In the city of Huainan in the Anhui Province, the company has set up a 150 megawatt floating solar installation in the Panyi Coal Mine.
China's policy goals for offshore wind - a clear cutting edge renewable technology - and how they are achieving them are worth reviewing in a future video. Remind me to do that one later.
Industry Dynamics: Costs and Margins
We can boil down the renewable energy industry into three large sections: the upstream components makers, the mid-stream manufacturers, and the downstream end users.
As I wrote about in my video about China's solar efforts, the renewable energy industry's value chain between these three sectors kind of looks like a horseshoe.
Upstream component makers often hold very specialized knowledge and thus can charge high margins for their work. Downstream providers hold the critical customer relationship.
Mid-stream makers are worst off between the three - they are first in line to eat price cuts when things go bad.
Three Gorges New Energy used to manufacture and sell their own wind turbines, but in 2017 they withdrew from this business and fully committed to developing power generation plants. A great decision.
The company has gross margins approaching 60%. Furthermore, these margins are rising year after year, a trend that roughly begins after the 2017 decision to withdraw from turbine manufacturing.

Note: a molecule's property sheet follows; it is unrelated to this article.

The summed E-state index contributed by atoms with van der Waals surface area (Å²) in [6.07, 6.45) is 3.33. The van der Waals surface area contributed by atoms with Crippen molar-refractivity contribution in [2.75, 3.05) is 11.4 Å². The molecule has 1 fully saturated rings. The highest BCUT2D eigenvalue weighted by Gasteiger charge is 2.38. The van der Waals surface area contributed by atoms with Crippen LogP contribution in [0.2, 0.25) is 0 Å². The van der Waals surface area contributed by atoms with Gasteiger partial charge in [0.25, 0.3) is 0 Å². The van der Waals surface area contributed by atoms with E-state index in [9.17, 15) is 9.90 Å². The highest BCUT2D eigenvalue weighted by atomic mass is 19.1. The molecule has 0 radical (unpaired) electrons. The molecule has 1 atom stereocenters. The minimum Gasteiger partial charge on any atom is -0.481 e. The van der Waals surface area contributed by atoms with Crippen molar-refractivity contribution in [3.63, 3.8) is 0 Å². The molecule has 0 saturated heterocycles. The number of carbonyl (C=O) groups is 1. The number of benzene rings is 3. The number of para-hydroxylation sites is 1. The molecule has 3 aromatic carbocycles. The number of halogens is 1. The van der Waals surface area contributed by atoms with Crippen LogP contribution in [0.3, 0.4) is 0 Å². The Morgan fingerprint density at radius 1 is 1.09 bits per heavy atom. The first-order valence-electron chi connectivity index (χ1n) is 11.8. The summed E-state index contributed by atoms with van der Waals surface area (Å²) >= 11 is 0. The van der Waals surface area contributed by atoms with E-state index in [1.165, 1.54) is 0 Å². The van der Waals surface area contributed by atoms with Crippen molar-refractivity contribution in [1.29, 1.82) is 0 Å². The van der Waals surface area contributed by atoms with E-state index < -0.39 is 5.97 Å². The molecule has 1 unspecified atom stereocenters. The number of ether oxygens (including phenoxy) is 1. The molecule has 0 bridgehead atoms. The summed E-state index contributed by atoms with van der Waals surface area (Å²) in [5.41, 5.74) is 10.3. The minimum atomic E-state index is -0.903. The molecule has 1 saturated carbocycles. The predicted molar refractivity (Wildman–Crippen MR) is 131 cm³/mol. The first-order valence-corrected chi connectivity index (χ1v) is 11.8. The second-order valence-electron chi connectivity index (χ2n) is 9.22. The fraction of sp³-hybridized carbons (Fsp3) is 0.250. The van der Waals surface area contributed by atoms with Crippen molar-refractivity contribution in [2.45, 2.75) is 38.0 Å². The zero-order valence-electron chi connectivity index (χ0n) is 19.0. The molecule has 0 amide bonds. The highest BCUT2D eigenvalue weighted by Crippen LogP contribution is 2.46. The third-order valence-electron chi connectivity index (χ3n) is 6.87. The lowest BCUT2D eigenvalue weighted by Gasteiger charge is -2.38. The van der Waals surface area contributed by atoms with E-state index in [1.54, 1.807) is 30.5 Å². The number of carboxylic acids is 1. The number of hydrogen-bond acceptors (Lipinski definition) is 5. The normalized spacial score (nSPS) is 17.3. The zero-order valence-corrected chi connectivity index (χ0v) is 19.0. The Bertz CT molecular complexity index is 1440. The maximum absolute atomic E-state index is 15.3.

We can also tie these rising gross margins to cheaper wind turbines. The company procures them from two major suppliers - Xinjiang Goldwind and Mingyang Smart Energy - and Three Gorges appears to be holding their feet to the fire.
This trend can't last forever. At some point, we are going to hit some red line where turbine and solar costs cannot decline any further. Until then, it looks like the utility gets to reap the benefits of the improving economies.
Industry Dynamics: Revenue
On the revenue side, electricity prices are regulated by their local government. The exact dynamics are quite complicated and differ from province to province.
For instance, in Sichuan from November to May, there is a regulated government price. From June to October, electricity is sold at market.
In Yunnan, electricity is always sold at market price, unregulated it appears. I guess Yunnan is like the Texas of China.
I reckon that the utility is losing money when the government sets the price.
Probably the best way Three Gorges New Energy can deal with this uncertainty is to diversify into as many provinces as possible. And this seems to be the case thus far.
However, the number of areas with ideal solar and wind properties is limited. As more of these get built out, the marginal benefit of the next site declines, hurting their overall profitability.